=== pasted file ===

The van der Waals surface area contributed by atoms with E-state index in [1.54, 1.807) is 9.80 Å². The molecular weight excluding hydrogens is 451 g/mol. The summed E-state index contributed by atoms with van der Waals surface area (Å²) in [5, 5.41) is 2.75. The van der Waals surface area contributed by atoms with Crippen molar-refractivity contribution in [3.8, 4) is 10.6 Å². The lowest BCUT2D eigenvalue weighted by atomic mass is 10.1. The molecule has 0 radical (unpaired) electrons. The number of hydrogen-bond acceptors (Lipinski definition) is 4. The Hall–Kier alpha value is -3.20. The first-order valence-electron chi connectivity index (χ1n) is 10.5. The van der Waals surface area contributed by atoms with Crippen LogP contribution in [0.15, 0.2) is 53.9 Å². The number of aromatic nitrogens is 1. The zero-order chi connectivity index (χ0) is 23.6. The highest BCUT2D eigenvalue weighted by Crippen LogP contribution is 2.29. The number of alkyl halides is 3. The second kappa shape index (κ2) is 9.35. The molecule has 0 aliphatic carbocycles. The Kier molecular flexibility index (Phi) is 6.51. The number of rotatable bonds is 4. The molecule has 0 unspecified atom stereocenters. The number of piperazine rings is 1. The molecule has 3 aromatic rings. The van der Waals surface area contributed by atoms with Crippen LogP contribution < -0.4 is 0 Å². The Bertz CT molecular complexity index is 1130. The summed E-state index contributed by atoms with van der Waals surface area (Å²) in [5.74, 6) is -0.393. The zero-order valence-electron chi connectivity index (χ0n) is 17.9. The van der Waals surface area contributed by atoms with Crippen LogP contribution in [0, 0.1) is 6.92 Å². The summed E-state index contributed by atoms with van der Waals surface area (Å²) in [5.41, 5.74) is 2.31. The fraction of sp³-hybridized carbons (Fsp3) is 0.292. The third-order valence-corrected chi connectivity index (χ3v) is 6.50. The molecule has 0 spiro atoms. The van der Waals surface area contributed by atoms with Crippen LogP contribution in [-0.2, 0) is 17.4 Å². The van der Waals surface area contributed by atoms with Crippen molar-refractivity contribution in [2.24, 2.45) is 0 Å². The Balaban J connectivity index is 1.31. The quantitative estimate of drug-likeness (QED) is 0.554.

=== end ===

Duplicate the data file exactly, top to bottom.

The van der Waals surface area contributed by atoms with E-state index in [1.54, 1.807) is 9.80 Å². The molecular weight excluding hydrogens is 451 g/mol. The summed E-state index contributed by atoms with van der Waals surface area (Å²) in [5, 5.41) is 2.75. The van der Waals surface area contributed by atoms with Crippen molar-refractivity contribution in [3.8, 4) is 10.6 Å². The lowest BCUT2D eigenvalue weighted by atomic mass is 10.1. The molecule has 0 radical (unpaired) electrons. The number of hydrogen-bond acceptors (Lipinski definition) is 4. The Hall–Kier alpha value is -3.20. The first-order valence-electron chi connectivity index (χ1n) is 10.5. The van der Waals surface area contributed by atoms with Crippen LogP contribution in [0.15, 0.2) is 53.9 Å². The number of aromatic nitrogens is 1. The zero-order chi connectivity index (χ0) is 23.6. The highest BCUT2D eigenvalue weighted by Crippen LogP contribution is 2.29. The number of alkyl halides is 3. The second kappa shape index (κ2) is 9.35. The molecule has 0 aliphatic carbocycles. The Kier molecular flexibility index (Phi) is 6.51. The number of rotatable bonds is 4. The molecule has 0 unspecified atom stereocenters. The number of piperazine rings is 1. The molecule has 3 aromatic rings. The van der Waals surface area contributed by atoms with Crippen LogP contribution < -0.4 is 0 Å². The Bertz CT molecular complexity index is 1130. The summed E-state index contributed by atoms with van der Waals surface area (Å²) in [5.74, 6) is -0.393. The zero-order valence-electron chi connectivity index (χ0n) is 17.9. The van der Waals surface area contributed by atoms with Crippen LogP contribution in [0, 0.1) is 6.92 Å². The summed E-state index contributed by atoms with van der Waals surface area (Å²) in [5.41, 5.74) is 2.31. The fraction of sp³-hybridized carbons (Fsp3) is 0.292. The third-order valence-corrected chi connectivity index (χ3v) is 6.50. The molecule has 0 spiro atoms. The van der Waals surface area contributed by atoms with Crippen LogP contribution in [-0.2, 0) is 17.4 Å². The van der Waals surface area contributed by atoms with Crippen molar-refractivity contribution in [2.24, 2.45) is 0 Å². The Balaban J connectivity index is 1.31. The quantitative estimate of drug-likeness (QED) is 0.554.